The Grechka Chronicles or A Cat By Any Other Name Will Still Ignore You When You Talk To It
I have adopted a kitten.
And by kitten, I mean monster.
The monster’s name is Grechka.
I would like to chronicle a few of the odd encounters I’ve had in the week since I adopted Grechka, who was found abandoned in a box on the side of the road with four other kittens. They all have homes now, and sometimes I like to lie awake at night and wonder how many scratches the other adoptive parents have accumulated.
But back to Grechka because, as I have quickly discovered, the kitten is the only thing that matters anymore.
Let’s begin with the name.
I have rotated through several options in the past few days. The first was Ratatouille. Partially for the simple joy of naming an animal after food, and partially because it is an excellent film with an admirable protagonist that any animal should be proud to be named after, but mainly for the fact that it would be ‘Rat’ for short, a suiting nick name given the size and shape of the animal in question.
The second was Kronk, because I wanted to be able to shout from the kitchen “Pull the lever, Kronk!”. But it didn’t stick. Apparently no one in Armenia has seen The Emperor’s New Groove.
I rejected a slew of other fictionally inspired names including Bagheera (mine is not a graceful or intimidating beast) and Crookshanks (which is really a long haired cat’s name). Sherbert Lemon was also bandied about, but no one short of the great wizard himself can really pull that off.
I have settled on Grechka, a name suggested by my animal and food loving friend who, incidentally, owns two dogs named after fruits and nuts. For those who don’t know, grechka refers to buckwheat groats (the shelled buckwheat seeds), and more generally to a dish served here in Armenia and around the Caucasus. It is something I have had many an old, Armenian grandmother feed me and which I have found to be somewhat of a comfort food.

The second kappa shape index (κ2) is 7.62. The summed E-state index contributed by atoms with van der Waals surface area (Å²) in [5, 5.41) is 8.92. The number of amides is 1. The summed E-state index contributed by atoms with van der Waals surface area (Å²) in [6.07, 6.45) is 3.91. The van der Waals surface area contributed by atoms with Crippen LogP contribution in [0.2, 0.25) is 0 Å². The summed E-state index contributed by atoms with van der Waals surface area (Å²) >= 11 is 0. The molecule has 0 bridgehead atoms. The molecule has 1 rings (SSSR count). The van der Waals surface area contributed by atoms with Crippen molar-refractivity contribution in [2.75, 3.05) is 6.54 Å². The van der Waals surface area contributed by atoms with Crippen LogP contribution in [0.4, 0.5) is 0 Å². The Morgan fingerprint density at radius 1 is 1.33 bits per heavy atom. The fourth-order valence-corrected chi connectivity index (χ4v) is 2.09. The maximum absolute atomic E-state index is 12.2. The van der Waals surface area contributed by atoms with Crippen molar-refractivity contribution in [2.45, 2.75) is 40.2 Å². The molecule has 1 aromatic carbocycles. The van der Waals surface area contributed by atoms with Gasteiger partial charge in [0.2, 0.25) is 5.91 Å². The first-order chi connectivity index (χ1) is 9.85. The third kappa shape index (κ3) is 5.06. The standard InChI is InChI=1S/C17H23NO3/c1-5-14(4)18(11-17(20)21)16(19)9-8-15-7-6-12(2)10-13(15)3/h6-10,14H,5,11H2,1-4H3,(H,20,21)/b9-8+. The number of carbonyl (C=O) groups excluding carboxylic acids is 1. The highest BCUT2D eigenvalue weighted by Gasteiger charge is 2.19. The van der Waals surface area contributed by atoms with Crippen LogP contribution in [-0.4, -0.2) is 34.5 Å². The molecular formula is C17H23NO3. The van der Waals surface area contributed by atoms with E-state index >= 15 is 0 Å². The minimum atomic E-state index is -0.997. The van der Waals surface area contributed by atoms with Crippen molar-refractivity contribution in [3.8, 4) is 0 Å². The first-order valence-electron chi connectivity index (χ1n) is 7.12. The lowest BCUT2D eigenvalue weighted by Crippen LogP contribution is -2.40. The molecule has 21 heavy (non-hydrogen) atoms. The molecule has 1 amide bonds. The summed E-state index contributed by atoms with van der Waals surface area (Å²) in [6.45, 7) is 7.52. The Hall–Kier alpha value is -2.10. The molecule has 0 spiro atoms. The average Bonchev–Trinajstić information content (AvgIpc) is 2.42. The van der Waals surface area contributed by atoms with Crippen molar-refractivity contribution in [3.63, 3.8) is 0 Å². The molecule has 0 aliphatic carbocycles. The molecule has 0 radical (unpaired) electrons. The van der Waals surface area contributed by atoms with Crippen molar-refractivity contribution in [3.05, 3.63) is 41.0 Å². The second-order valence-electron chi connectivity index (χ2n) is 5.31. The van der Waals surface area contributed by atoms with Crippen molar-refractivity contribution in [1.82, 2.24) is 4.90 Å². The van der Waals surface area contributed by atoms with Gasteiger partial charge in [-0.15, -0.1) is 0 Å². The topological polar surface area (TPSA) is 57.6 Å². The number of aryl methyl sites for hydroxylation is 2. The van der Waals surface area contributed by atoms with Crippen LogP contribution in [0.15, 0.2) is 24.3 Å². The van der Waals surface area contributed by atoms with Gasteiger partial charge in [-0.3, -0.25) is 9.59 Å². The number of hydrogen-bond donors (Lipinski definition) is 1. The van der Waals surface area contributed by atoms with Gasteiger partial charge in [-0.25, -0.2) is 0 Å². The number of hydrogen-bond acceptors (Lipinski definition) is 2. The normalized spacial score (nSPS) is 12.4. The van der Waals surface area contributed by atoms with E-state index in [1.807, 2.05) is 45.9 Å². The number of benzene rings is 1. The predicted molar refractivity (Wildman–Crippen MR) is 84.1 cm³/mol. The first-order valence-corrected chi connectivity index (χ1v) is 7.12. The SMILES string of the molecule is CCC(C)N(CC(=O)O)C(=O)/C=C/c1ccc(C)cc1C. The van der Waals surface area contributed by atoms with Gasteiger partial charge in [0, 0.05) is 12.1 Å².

It is no wonder, therefore, that when I came across a pot of the stuff on my friend’s stove top (the same friend who would later name the cat after this unfortunate incident) I felt extremely comfortable helping myself to a bowlful for breakfast.
It was early one Sunday morning and there was nothing else to eat in the house. She was graciously letting me stay in her place while I found myself an apartment, and I felt it would be poor form to wake her on the weekend to pester her with questions about food. So I ate the grechka.
I vaguely noted that it did not taste especially delicious but attributed this to the fact that my friend was not, in fact, an old, Armenian grandmother and as such I could not expect her to transform this tough grain into something more than palatable. I read my book and finished most of the bowl.
She awoke a while later and came to sit next to me on the couch, giving the dogs their morning cuddles. I continued reading my book and shoveling grechka into my mouth, thinking I would suggest that we order food later, as there was nothing in the refrigerator.
She lovingly inquired of the pups whether they were ready for their breakfast- an unnecessary question as they were tripping over each other to beat her to the kitchen.
She continued to converse with them as she moved to the next room, located their respective dishes and began to fill them with food. “Yes, you do want breakfast, don’t you? I know you do, I do too, but I don’t have anything to eat…” at this she paused, turned to me and said “Maral-what are you eating?”